in: News & Features

September 8, 2014

On Playing the Harmonium with Odyssey Opera

by

Errol Flynn, beloved rogue.

Errol Flynn, beloved rogue.

When Erich Wolfgang Korngold’s Die tote Stadt sweeps into Jordan Hall for its first performance in Boston in anyone’s memory, it will be thanks to Odyssey Opera’s presentation under Gil Rose of a concert version of the extravagant score with a large orchestra and excellent soloists. Tickets to the single performance on Saturday at 7:30pm can be purchased here. More details and cast list appear at page bottom.

My first exposure to Korngold must have come on some rainy afternoon in my youth when I vaguely remember seeing some swashbuckling on TV. Michael Curtiz’s 1938 The Adventures of Robin Hood with Errol Flynn is unforgettable—an arrow shot straight through all time. And part of its timeless appeal is the wonderful Korngold score [on YouTube here]. I next came to Korngold’s oeuvre performing on my celesta for the Korngold Violin Concerto with the New Bedford Symphony some years ago, and remember that music being colorful and muscular.

Fast forward to last Thursday when I found myself playing Lee Eiseman’s beautiful 1934 Mustel harmonium (I have an 1897 Etienne harmonium, which is quite different) for the first rehearsal of Die tote Stadt. This has taken my experience of Korngold’s music far beyond Robin Hood, Captain Blood, and the Violin Concerto. I am reminded of Bernstein’s famous quote in his Harvard Norton Lectures that after Mahler late Romanticism ‘collapsed under its own weight’. But what a glorious and gorgeous weight it was. I’ve played also on harmonium with the BSO for Richard Strauss’s Salome and the experience is probably something like surfing a giant Hawaiian wave. The music of Korngold resembles in places Strauss, but also in other places Gershwin, and of course in other places resembles one of my lifelong heroes, thanks to the influence of my old brother, the film music of Bernard Herrmann (American despite the name).

Korngold had clearly an astonishing command of harmony and orchestration and he almost embarrassingly flaunts his virtuosic compositional chops in this opera. My part on the harmonium weaves in and out through the entire opera, sometimes in a solo role, sometimes playing with the overall tutti orchestra, sometimes playing dense chords both high and low that seem intended to create a dramatic ‘ooze’ for the plot moment of foreboding, confusion, or doom.

The harmonium orchestral part, which like all orchestral parts, is laid out by showing meter changes, tempo changes (lots of colorful German phrases where one can almost sniff out Korngold’s personality), and instrumental cues. Almost comically, my cues are often from the celesta (Odyssey is using my Mustel—yes, the same company as Lee’s harmonium). I say comical, because often the orchestration is so wild and colorful, it’s difficult to hear the celesta. The celesta plays, at least in the rehearsal venue of the I. M. Pei Sunday School building in the Christian Science Center, just to my right, so I often simply look at the player in my peripheral vision, because I can’t actually hear the sound, blended in with the other furious goings-on in Korngold’s orchestration.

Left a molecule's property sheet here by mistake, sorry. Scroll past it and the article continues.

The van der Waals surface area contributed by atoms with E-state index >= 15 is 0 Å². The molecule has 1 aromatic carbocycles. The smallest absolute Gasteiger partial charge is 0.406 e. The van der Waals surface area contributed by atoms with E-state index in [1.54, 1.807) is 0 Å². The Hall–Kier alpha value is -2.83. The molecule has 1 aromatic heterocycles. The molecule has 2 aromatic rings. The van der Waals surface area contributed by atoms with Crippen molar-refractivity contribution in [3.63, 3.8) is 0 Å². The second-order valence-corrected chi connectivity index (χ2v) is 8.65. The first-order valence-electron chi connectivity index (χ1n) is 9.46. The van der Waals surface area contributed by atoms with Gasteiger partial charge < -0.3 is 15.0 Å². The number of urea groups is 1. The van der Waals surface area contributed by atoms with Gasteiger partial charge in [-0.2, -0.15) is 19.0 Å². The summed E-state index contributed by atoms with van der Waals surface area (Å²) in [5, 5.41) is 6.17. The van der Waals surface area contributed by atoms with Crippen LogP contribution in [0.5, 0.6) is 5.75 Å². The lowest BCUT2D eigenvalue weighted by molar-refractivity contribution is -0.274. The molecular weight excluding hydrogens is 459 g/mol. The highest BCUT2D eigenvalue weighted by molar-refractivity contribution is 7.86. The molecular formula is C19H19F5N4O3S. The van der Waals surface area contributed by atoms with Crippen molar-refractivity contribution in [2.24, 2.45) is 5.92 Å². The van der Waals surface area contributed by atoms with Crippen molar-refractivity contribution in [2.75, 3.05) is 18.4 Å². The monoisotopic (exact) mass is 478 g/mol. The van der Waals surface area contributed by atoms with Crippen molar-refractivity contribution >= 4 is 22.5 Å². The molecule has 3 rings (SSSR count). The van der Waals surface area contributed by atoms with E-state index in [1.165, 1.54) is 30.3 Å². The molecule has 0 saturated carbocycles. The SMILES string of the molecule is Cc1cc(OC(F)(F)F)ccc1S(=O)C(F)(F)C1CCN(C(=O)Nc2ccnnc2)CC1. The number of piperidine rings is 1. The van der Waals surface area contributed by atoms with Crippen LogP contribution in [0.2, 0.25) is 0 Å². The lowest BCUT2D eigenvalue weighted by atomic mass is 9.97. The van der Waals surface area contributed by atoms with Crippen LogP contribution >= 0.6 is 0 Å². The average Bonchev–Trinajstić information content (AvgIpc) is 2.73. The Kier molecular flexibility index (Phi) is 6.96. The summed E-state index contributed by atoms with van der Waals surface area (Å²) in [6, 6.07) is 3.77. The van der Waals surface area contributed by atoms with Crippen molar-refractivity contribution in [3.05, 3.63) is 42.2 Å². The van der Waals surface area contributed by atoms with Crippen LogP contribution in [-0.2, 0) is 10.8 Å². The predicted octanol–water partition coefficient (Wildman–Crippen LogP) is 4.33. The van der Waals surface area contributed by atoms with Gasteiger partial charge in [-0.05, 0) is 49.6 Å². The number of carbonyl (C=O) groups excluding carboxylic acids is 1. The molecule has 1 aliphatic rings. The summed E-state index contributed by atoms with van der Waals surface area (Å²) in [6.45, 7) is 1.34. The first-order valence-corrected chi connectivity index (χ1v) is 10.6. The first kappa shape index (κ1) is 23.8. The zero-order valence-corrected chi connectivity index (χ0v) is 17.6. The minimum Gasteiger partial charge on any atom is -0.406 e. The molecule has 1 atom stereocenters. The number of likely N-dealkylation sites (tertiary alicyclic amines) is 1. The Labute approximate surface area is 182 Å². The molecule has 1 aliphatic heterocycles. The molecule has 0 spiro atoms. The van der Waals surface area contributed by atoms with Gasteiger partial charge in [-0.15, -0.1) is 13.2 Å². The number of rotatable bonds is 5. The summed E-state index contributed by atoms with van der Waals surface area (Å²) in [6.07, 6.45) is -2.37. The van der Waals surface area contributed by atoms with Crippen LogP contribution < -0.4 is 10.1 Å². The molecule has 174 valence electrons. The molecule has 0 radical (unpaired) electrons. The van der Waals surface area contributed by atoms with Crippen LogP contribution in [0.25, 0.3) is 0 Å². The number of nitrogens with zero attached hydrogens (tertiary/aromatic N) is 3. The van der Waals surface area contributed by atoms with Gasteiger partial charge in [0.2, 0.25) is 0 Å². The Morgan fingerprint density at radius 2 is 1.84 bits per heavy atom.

The very first scene begins as conductor Gil Rose says, by surprise: Korngold jumps right into the action with the soprano starting only 12 measures in, so no traditional overture here. Tempi and meter shift continually, and Rose does a brilliant job of giving a no-nonsense clear, yet also inspired, indication to the orchestra at all times of where we are. I played on Lee’s harmonium last spring for the first time for Gil, for Virgil Thomson’s Four Saints in Three Acts, and found it such a joy to both follow Rose and play with this wonderful group of people who often also play with Gil’s prodigious Boston Modern Orchestra Project. BMOP actually contacted me last spring about finding a harmonium with a wind blower on it, so one doesn’t need to pump the pedals. But I explained to them, that although such things do exist, an electric blower takes all the expression and life out of a living, breathing harmonium. Sensitive pumping of a harmonium can resemble violin bowing and led to the sobriquet, orgue exspressif.

For those who are uninitiated, harmoniums are largely European-built instruments that work on ‘outward’ wind pressure, like blowing out on a harmonica (a brighter, louder sound). American reed organs, by contrast, were deliberately build on inward suction to make the machine easier to play. In his treatise on how to play the instrument, Victor Mustel admonished the aspirant to master the art of la soufflerie (making wind).

Thus in Korngold one will hear many astonishing sounds. There is actually one part in the score where I mark as a cue for myself ‘sails unfurling’ because it is the classic film score music of a great lumbering clipper leaving the calm breakwaters of a harbor and letting out the full sails as it catches the wind to head to the coast of Brazil. To be precise, this happens at the opening of act I, scene 5, and Korngold here writes “Mit glanz und breitem Schwung”, “With high gloss and wide swing.”

Ricahrd Tauber

Richard Tauber

Lotte Lehmann (file photo)

Lotte Lehmann (file photo)